In the past, a job interview would probably consist of one person speaking to the candidate. However, these days, there are a number of different types of interview you might need to prepare yourself for.
If your application pack doesn’t tell you what type of interview to expect, it’s a good idea to contact the company or organisation. Ask them what type of interview it’ll be and then you can start preparing yourself.
This article gives a brief description of all the most common types of interview and tells you a little about what to expect from each.
This type of interview is becoming less and less common. However, in small organisations where there aren’t many employees, it might be more practical for you to be interviewed by just one person.
The panel interview is quite common. Normally two or three people will sit facing you and ask questions in turn. Try not to worry about whom to look at when you are speaking; if you look at the person who has asked the question, you won’t go wrong.
Sometimes, in a panel interview, each interviewer will have a different role. One might be asking more challenging questions and appearing to be more stern than the others. This will often be a ploy to test how well you cope when in a challenging situation. Treat each interviewer equally and try to stay relaxed.
Group interviews are less common. In this case, you would be interviewed at the same time as a few other candidates. A panel of interviewers will ask you questions in turn. The important things to remember are not to interrupt other candidates when they are answering and to listen at all times.
An interviewer might ask another candidate a question and then turn to you and say “What do you think?” If you have been listening, you can use the other candidate’s answer to build up your own, eg, by saying something like “I agree with X, but I think…”.
Some organisations use a method called the assessment centre approach to select suitable people. This is quite normal for trainee management positions or other senior roles. However, this method of selection is being used more and more with all types of job vacancy.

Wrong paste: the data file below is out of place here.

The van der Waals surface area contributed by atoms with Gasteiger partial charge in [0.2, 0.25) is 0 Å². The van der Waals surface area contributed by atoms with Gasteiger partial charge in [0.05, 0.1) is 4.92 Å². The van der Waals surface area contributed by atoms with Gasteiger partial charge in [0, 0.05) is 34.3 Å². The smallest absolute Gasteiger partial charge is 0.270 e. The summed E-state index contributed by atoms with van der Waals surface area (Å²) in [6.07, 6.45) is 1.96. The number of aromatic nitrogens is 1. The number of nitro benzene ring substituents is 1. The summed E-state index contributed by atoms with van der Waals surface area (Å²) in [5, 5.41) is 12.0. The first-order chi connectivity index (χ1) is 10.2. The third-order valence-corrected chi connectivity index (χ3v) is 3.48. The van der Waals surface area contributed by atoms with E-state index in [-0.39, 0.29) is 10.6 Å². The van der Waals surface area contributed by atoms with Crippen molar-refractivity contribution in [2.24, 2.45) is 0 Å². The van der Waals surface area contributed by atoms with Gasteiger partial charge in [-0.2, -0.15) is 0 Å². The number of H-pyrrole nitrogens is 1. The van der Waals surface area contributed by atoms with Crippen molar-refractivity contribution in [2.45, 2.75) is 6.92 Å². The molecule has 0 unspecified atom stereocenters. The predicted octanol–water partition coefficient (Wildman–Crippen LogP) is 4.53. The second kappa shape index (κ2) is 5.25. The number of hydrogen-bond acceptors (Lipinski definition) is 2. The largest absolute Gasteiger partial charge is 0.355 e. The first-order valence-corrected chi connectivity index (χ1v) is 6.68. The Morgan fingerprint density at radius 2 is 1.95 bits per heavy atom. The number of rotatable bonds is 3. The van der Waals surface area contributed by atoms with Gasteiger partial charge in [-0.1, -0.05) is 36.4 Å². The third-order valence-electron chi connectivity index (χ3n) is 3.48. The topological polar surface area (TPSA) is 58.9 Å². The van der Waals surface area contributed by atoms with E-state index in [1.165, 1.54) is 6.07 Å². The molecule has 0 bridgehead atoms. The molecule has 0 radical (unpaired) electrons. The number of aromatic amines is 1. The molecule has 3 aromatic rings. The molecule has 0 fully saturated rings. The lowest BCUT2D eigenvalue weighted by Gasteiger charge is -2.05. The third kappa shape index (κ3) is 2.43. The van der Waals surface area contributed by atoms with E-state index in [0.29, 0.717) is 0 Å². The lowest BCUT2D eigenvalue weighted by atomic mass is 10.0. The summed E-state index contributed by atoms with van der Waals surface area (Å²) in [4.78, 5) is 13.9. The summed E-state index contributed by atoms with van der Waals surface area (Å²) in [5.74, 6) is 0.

It could involve you spending a day (or even two days at a residential centre) doing things like written tests, taking part in group activities with other candidates and being interviewed.
Some assessment centres will involve you giving a short prepared presentation. As part of the day(s), you might have to answer questions as part of a psychometric test.
Psychometric tests are used by some organisations, either at the application stage or at the interview stage. A psychometric test is a special kind of multiple choice-type form. After you have completed the form, it is analysed to assess your personal qualities.
Psychometric test questions generally follow certain types. You might face a simple maths problem like the one below:
In your company’s car park, 15% of the cars are silver. There are 300 cars in the car park, how many are silver?
In other sections of the test, you may have to fill in missing words in a sentence or choose the correct sentence from a list of four or five. Each part of the test is designed to measure your ability in a certain area, and to help the employer find out whether you will be up to doing the job you’ve applied for.
Knowing what type of interview you’ll be facing and preparing well for it is crucial to your chances of securing the job you’ve applied for. Even simple one-to-one interviews require preparation, but for the more involved interviews, ie, those using assessment centres and/or psychometric tests, it’s a good idea to read around those subjects further to give yourself a clearer idea of what to expect.